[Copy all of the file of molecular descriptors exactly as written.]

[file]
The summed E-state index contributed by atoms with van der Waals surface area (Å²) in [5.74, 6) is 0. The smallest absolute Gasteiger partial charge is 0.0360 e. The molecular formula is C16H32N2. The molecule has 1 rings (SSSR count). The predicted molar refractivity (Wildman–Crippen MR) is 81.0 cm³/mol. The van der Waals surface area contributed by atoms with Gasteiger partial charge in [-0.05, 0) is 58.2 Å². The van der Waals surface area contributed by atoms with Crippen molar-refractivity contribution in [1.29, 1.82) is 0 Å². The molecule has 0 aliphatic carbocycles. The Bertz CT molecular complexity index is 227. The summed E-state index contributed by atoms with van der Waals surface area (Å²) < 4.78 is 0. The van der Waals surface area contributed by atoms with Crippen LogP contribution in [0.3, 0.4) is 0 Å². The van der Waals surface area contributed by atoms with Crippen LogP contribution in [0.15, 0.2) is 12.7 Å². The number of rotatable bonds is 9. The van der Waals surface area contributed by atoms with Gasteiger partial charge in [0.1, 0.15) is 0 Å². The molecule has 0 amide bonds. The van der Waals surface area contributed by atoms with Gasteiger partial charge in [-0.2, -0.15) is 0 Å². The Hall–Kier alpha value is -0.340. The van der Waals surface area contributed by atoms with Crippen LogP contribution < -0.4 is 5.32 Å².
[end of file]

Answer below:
The summed E-state index contributed by atoms with van der Waals surface area (Å²) in [5.74, 6) is 0. The smallest absolute Gasteiger partial charge is 0.0360 e. The molecular formula is C16H32N2. The molecule has 1 rings (SSSR count). The predicted molar refractivity (Wildman–Crippen MR) is 81.0 cm³/mol. The van der Waals surface area contributed by atoms with Gasteiger partial charge in [-0.05, 0) is 58.2 Å². The van der Waals surface area contributed by atoms with Crippen molar-refractivity contribution in [1.29, 1.82) is 0 Å². The molecule has 0 aliphatic carbocycles. The Bertz CT molecular complexity index is 227. The summed E-state index contributed by atoms with van der Waals surface area (Å²) < 4.78 is 0. The van der Waals surface area contributed by atoms with Crippen LogP contribution in [0.3, 0.4) is 0 Å². The van der Waals surface area contributed by atoms with Crippen LogP contribution in [0.15, 0.2) is 12.7 Å². The number of rotatable bonds is 9. The van der Waals surface area contributed by atoms with Gasteiger partial charge in [0.1, 0.15) is 0 Å². The molecule has 0 amide bonds. The van der Waals surface area contributed by atoms with Gasteiger partial charge in [-0.2, -0.15) is 0 Å². The Hall–Kier alpha value is -0.340. The van der Waals surface area contributed by atoms with Crippen LogP contribution < -0.4 is 5.32 Å².